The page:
Wasatch Community Gardens Food Talks Series

Main Library
(ends Jun. 17, 2014)

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  • Wasatch Community Gardens

Food has been a hot topic in the news lately: where it comes from, how it's grown, its carbon footprint, food miles, GMOs, and everything in between. Please join Wasatch Community Gardens for Food Talks, a monthly discussion series aimed at shedding light on the large, multi-faceted topic of the food we eat. Let us guide you through the murky waters of the food system as we discuss these complex topics with industry experts. Food Talks will be held April–September 2014, every 3rd Tuesday of the month at 7pm.



“The Heirloom Corn Project”

Join us for a conversation at the crossroads of history, culture, and biodiversity with Tony Jacobsen from Hell's Backbone Grill Farm. Learn about efforts to reintroduce heirloom corn similar to the varieties historically grown in Southern Utah.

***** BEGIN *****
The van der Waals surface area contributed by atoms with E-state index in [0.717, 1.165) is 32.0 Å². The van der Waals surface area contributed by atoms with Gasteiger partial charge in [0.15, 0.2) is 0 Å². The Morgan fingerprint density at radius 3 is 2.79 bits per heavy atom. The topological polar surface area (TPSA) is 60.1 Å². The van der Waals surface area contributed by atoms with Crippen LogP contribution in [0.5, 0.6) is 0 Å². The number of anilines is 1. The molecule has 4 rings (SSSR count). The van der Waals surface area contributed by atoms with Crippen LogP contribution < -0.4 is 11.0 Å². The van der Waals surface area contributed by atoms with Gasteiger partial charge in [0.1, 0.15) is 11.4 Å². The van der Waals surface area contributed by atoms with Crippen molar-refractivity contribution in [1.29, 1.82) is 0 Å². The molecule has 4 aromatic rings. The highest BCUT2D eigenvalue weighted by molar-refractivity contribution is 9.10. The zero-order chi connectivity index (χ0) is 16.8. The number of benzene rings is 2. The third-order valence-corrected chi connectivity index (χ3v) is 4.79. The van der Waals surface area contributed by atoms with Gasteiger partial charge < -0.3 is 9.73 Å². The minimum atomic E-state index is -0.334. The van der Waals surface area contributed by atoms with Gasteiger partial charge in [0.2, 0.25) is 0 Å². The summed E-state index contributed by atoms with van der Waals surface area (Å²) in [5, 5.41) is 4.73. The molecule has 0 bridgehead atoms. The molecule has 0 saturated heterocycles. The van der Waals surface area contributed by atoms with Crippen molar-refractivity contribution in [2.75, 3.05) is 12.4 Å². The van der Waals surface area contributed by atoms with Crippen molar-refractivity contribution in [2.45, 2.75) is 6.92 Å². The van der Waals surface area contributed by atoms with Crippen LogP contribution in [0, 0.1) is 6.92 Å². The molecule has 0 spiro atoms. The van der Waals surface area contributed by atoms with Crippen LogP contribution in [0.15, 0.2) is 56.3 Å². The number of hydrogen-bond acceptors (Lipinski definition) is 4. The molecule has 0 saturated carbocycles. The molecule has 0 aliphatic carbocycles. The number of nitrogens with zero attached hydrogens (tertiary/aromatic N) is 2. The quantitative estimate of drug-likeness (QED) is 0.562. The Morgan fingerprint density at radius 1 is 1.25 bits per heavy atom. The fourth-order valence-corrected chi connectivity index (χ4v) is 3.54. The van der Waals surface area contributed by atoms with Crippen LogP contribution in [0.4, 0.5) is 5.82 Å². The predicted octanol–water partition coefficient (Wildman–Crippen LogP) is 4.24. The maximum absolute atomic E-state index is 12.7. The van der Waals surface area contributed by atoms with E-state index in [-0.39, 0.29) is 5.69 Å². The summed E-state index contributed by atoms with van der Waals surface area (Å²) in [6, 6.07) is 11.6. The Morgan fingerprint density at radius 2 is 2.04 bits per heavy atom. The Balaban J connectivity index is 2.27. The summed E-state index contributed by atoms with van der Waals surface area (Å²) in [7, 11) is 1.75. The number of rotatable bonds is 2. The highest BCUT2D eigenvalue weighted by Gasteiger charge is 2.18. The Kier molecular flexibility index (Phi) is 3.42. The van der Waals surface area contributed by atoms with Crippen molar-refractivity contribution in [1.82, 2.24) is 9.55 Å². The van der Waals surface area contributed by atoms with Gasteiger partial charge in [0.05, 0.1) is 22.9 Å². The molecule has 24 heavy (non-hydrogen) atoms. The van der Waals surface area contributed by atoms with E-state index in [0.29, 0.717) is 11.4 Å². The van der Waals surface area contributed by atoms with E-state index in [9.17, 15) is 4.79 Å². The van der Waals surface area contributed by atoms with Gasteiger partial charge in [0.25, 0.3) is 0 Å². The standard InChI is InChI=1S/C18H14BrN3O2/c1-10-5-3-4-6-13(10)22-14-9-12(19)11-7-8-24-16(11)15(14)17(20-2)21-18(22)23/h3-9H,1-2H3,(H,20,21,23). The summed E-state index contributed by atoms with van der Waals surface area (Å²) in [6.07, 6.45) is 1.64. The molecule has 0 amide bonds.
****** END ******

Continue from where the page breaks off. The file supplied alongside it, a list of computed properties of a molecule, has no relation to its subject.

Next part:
To most people, corn is the poster crop for large corporate monoculture. In a world of species homogenization through genetic modification, learn about one group’s efforts to restore historic heirloom corn and increase biodiversity in this all-important crop.

Corn, a seed from wild grass native to Central America, was originally cultivated in what is now Mexico around 2500 BC. It later spread throughout the Americas and has been cultivated to create a massive diversity of breeds and subspecies—popcorn, sweet corn, flint, flour, or grinding corn are just a few of the many varieties.

The corn historically cultivated and grown in southern Utah was a grinding corn used to make a flour or corn meal. It was a staple food for the Anasazi people and their ancient Pueblo predecessors. Hells Backbone Gill Farm (located near one of the largest Anasazi homesites) is in the process of collecting, growing and carefully breeding corn seed from Zuni, Hopi and other pueblo varieties. In this way, HBG Farm hopes to produce drought tolerant, wind resistant, pest resistant, short season grinding corn similar to the crop that was cultivated in the southern Utah region thousands of years ago.

This program is supported by the Downtown Farmers Market (which is presented by the Downtown Alliance), SLCgreen, and Slow Food Utah.

Location: Main Library, Level 4 Conference Room

Contact Information: 801-524-8200